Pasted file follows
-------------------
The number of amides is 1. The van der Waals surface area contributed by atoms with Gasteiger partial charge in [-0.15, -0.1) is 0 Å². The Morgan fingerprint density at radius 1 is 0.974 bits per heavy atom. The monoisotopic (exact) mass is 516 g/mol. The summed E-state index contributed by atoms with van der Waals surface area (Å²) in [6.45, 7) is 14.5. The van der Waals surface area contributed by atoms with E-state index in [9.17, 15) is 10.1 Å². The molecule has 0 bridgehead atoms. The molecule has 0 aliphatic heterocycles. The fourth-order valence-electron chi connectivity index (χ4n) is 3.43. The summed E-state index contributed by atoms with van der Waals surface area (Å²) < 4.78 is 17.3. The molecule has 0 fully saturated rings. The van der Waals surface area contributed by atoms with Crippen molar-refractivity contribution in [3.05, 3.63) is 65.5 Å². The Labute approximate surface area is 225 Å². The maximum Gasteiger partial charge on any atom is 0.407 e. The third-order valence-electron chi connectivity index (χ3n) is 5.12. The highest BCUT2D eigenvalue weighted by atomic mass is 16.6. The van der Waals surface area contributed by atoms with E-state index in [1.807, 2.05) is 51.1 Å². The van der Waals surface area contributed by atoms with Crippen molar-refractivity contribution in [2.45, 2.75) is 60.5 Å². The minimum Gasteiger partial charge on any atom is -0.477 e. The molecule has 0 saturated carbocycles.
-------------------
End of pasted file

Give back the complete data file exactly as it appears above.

The number of amides is 1. The van der Waals surface area contributed by atoms with Gasteiger partial charge in [-0.15, -0.1) is 0 Å². The Morgan fingerprint density at radius 1 is 0.974 bits per heavy atom. The monoisotopic (exact) mass is 516 g/mol. The summed E-state index contributed by atoms with van der Waals surface area (Å²) in [6.45, 7) is 14.5. The van der Waals surface area contributed by atoms with E-state index in [9.17, 15) is 10.1 Å². The molecule has 0 bridgehead atoms. The molecule has 0 aliphatic heterocycles. The fourth-order valence-electron chi connectivity index (χ4n) is 3.43. The summed E-state index contributed by atoms with van der Waals surface area (Å²) < 4.78 is 17.3. The molecule has 0 fully saturated rings. The van der Waals surface area contributed by atoms with Crippen molar-refractivity contribution in [3.05, 3.63) is 65.5 Å². The Labute approximate surface area is 225 Å². The maximum Gasteiger partial charge on any atom is 0.407 e. The third-order valence-electron chi connectivity index (χ3n) is 5.12. The highest BCUT2D eigenvalue weighted by atomic mass is 16.6. The van der Waals surface area contributed by atoms with E-state index in [1.807, 2.05) is 51.1 Å². The van der Waals surface area contributed by atoms with Crippen molar-refractivity contribution in [2.45, 2.75) is 60.5 Å². The minimum Gasteiger partial charge on any atom is -0.477 e. The molecule has 0 saturated carbocycles.